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“Men whose trade is rat-catching love to catch rats; the bug destroyer seizes on his bug with delight; the suppressor is gratified by finding his vice.”

Sydney Smith

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When rats infest the Palace a lame cat is better than the swiftest horse.

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“All depression has its roots in self-pity, and all self-pity is rooted in people taking themselves too seriously.”

At the time Switters had disputed her assertion. Even at seventeen, he was aware that depression could have chemical causes.

“The key word here is roots,” Maestra had countered. “The roots of depression. For most people, self-awareness and self-pity blossom simultaneously in early adolescence. It’s about that time that we start viewing the world as something other than a whoop-de-doo playground, we start to experience personally how threatening it can e, how cruel and unjust. At the very moment when we become, for the first time, both introspective and socially conscientious, we receive the bad news that the world, by and large, doesn’t give a rat’s ass. Even an old tomato like me can recall how painful, scary, and disillusioning that realization was. So, there’s a tendency, then, to slip into rage and self-pity, which if indulged, can fester into bouts of depression.”

Tom Robbins, Fierce Invalids Home from Hot Climates

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The tiger takes the leap, the eagle spreads its wings


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Mr Smith by D.H. Souter

“Mr. Smith of Tallabung
Has very wicked ways.
He wanders off into the bush
And stays away for days.

He never says he’s going;
We only know he’s gone.
There’s lots of cats like Mr. Smith,
Who like to walk alone.

He plays that he’s a tiger,
And makes the dingoes run.
He scratches emus on the legs
And plays at football with their eggs;
But does it all in fun.

And then, one day, he’s home again,
The skin all off his nose,
His ears all torn and tattered,
His face all bruised and battered,
And bindies in his toes.

He wanders round and finds a place
To sleep in in the sun,
And dream of all the wicked things
That he has been and done.

Mr. Smith of Tallabung
May be a bad cat;
But everybody likes him –
So that’s just that.”

“Australian Bush-Babs” by D. H. Souter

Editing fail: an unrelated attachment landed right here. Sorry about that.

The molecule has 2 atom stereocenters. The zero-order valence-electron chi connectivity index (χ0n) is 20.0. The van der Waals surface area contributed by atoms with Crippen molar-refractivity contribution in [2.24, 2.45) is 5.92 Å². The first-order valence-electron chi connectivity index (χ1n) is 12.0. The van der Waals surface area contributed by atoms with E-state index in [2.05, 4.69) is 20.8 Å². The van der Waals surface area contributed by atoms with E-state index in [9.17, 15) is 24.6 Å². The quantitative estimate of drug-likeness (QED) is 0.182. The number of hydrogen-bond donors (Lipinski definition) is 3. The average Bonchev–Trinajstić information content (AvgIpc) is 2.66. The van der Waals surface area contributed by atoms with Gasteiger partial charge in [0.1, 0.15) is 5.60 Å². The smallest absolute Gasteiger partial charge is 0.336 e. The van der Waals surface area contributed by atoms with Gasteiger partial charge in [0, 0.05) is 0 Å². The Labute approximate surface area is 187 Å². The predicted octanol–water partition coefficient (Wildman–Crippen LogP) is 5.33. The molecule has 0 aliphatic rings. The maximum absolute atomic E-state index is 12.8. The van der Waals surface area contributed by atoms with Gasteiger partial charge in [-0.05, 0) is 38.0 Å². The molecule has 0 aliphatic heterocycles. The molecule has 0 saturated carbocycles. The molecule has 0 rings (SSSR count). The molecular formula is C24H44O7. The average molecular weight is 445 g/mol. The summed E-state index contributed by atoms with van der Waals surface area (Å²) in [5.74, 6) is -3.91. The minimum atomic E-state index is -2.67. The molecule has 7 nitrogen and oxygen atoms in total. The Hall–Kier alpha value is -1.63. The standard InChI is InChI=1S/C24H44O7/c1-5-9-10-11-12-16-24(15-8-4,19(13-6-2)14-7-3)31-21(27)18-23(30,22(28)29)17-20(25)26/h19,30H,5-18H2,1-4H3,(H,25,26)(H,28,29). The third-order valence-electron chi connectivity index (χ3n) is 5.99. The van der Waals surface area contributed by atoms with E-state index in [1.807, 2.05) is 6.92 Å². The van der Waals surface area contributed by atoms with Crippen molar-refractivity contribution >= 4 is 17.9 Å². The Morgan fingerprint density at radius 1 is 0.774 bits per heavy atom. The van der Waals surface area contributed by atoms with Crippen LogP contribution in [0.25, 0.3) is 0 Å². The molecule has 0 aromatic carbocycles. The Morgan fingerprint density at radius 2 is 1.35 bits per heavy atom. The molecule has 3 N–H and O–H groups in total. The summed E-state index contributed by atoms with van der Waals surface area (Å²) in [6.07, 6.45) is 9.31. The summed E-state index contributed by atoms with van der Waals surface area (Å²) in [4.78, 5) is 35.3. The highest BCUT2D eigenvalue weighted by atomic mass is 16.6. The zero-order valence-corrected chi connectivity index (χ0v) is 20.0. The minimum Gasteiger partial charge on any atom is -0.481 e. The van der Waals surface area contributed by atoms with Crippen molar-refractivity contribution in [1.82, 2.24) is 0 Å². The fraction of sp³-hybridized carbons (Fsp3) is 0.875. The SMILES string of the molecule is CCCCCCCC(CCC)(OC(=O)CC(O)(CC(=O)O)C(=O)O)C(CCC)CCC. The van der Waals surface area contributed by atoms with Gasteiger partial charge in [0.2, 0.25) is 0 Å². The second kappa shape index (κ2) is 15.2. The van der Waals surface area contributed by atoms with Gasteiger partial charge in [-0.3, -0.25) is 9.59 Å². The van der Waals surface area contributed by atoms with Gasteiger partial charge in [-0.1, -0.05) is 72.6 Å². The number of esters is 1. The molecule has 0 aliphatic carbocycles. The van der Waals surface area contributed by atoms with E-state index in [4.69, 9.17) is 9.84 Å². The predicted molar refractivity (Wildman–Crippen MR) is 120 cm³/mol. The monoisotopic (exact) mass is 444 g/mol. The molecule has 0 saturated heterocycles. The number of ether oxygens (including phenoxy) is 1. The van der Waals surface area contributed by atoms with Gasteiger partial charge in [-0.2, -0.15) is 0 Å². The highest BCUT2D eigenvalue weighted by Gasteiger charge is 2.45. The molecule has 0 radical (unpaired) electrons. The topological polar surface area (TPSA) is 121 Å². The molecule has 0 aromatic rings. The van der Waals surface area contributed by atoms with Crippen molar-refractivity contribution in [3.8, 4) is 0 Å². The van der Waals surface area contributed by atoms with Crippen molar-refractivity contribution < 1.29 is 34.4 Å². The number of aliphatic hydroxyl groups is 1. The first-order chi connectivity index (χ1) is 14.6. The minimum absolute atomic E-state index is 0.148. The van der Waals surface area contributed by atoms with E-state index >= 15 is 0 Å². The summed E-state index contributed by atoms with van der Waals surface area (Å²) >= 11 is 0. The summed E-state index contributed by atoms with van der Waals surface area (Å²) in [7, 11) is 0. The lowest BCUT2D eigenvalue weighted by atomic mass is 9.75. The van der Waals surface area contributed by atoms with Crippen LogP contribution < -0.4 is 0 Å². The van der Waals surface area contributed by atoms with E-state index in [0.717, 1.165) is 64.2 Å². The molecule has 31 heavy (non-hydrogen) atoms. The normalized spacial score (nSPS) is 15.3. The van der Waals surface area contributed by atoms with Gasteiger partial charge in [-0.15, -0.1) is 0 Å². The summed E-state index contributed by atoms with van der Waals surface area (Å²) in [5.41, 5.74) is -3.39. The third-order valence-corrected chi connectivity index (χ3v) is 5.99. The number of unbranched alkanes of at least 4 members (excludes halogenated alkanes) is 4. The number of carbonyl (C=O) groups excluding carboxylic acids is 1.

1 1 1 1 1 1 histoiredu00bann_0027The Sydney Morning Herald (NSW : 1842 – 1954), Saturday 24 January 1931

1 1 1 1 1 1 The Sydney Morning Herald (NSW - 1842 - 1954), Saturday 24 January 1931


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Los trapos sucios se lavan en casa

Dirty clothes are washed at home

If you have issues to sort out with your spouse or other family members, do it in the privacy of your home. No need to let other people on!

See more at: http://www.spanish-learning-corner.com/spanish-proverbs.html#sthash.Pv2ryj7I.dpuf

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Western Mail (Perth, WA : 1885 – 1954), Thursday 6 January 1944,

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the beauty of boys
in a morning-frost, white
skin running between white

sheets snagged by wooden
the kind that have no wire,
are solid, inescapable. Gods.

my stepson,
watching as the world cracks open,
stubble yet to scar his lip,
but lines of man-muscle on the boy-bones.

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We should put the emphasis on the rediscovery of our own individual clown, the one that has grown-up within us and which society does not allow us to express. Jacques Lecoq

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The genius of clowning is transforming the little, everyday annoyances, not only overcoming, but actually transforming them into something strange and terrific. it is the power to extract mirth out of nothing and less than nothing.

“Grock” Karl Adrie


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Fear of Clowns

Over summer the circus came again to the Regatta Grounds

and all up and down in clear view of highway intersections

half-a-dozen huge jumping-castle sized inflated clowns

were blown up ridiculously and roped down in various front yards.

Six metres tall, with orange hair, the pink nose, big eyes and luber lips

and bobbing blue hats taller than the brick veneer and carport.

Sitting squat and wiggling in the wind like silly super-sized toddlers,

with their grimacing gigantic gargantuan gobs.